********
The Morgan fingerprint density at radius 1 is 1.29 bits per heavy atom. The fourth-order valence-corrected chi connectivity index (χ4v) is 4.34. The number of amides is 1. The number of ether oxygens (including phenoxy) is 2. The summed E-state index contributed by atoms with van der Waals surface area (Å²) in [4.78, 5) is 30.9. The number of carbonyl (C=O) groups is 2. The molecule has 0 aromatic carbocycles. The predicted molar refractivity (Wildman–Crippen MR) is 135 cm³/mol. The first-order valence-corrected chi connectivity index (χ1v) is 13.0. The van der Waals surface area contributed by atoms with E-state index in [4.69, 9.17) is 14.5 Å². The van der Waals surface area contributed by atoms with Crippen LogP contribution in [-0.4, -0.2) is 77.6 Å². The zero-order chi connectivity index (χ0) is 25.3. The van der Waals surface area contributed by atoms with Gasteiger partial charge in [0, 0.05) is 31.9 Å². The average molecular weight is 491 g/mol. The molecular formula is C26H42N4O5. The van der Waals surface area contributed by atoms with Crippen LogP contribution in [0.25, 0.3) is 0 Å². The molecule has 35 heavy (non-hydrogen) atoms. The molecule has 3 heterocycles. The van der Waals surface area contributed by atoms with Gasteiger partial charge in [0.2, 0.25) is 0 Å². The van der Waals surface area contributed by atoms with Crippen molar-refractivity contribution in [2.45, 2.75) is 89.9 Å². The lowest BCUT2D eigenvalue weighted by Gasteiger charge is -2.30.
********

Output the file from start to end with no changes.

The Morgan fingerprint density at radius 1 is 1.29 bits per heavy atom. The fourth-order valence-corrected chi connectivity index (χ4v) is 4.34. The number of amides is 1. The number of ether oxygens (including phenoxy) is 2. The summed E-state index contributed by atoms with van der Waals surface area (Å²) in [4.78, 5) is 30.9. The number of carbonyl (C=O) groups is 2. The molecule has 0 aromatic carbocycles. The predicted molar refractivity (Wildman–Crippen MR) is 135 cm³/mol. The first-order valence-corrected chi connectivity index (χ1v) is 13.0. The van der Waals surface area contributed by atoms with E-state index in [4.69, 9.17) is 14.5 Å². The van der Waals surface area contributed by atoms with Crippen LogP contribution in [-0.4, -0.2) is 77.6 Å². The zero-order chi connectivity index (χ0) is 25.3. The van der Waals surface area contributed by atoms with Gasteiger partial charge in [0, 0.05) is 31.9 Å². The average molecular weight is 491 g/mol. The molecular formula is C26H42N4O5. The van der Waals surface area contributed by atoms with Crippen LogP contribution in [0.25, 0.3) is 0 Å². The molecule has 35 heavy (non-hydrogen) atoms. The molecule has 3 heterocycles. The van der Waals surface area contributed by atoms with Gasteiger partial charge in [0.2, 0.25) is 0 Å². The van der Waals surface area contributed by atoms with Crippen molar-refractivity contribution in [2.45, 2.75) is 89.9 Å². The lowest BCUT2D eigenvalue weighted by Gasteiger charge is -2.30.